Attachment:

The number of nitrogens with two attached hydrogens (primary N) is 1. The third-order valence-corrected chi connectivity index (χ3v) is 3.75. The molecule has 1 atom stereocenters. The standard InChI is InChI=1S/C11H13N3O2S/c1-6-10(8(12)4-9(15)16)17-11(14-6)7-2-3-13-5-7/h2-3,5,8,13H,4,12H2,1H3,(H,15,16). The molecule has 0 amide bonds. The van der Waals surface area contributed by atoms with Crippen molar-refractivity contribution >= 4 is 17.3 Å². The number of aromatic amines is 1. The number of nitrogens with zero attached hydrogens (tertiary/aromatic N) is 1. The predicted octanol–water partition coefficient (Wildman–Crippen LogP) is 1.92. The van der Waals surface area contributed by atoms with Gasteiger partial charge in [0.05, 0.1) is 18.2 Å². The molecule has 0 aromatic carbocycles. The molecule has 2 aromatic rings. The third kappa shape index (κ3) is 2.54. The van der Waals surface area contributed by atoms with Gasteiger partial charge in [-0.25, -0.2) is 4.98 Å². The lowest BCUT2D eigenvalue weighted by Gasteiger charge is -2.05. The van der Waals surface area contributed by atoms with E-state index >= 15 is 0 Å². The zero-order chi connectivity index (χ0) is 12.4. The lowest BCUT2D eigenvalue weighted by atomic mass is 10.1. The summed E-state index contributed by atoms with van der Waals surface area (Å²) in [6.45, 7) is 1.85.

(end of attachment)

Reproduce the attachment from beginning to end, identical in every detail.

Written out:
The number of nitrogens with two attached hydrogens (primary N) is 1. The third-order valence-corrected chi connectivity index (χ3v) is 3.75. The molecule has 1 atom stereocenters. The standard InChI is InChI=1S/C11H13N3O2S/c1-6-10(8(12)4-9(15)16)17-11(14-6)7-2-3-13-5-7/h2-3,5,8,13H,4,12H2,1H3,(H,15,16). The molecule has 0 amide bonds. The van der Waals surface area contributed by atoms with Crippen molar-refractivity contribution >= 4 is 17.3 Å². The number of aromatic amines is 1. The number of nitrogens with zero attached hydrogens (tertiary/aromatic N) is 1. The predicted octanol–water partition coefficient (Wildman–Crippen LogP) is 1.92. The van der Waals surface area contributed by atoms with Gasteiger partial charge in [0.05, 0.1) is 18.2 Å². The molecule has 0 aromatic carbocycles. The molecule has 2 aromatic rings. The third kappa shape index (κ3) is 2.54. The van der Waals surface area contributed by atoms with Gasteiger partial charge in [-0.25, -0.2) is 4.98 Å². The lowest BCUT2D eigenvalue weighted by Gasteiger charge is -2.05. The van der Waals surface area contributed by atoms with E-state index >= 15 is 0 Å². The zero-order chi connectivity index (χ0) is 12.4. The lowest BCUT2D eigenvalue weighted by atomic mass is 10.1. The summed E-state index contributed by atoms with van der Waals surface area (Å²) in [6.45, 7) is 1.85.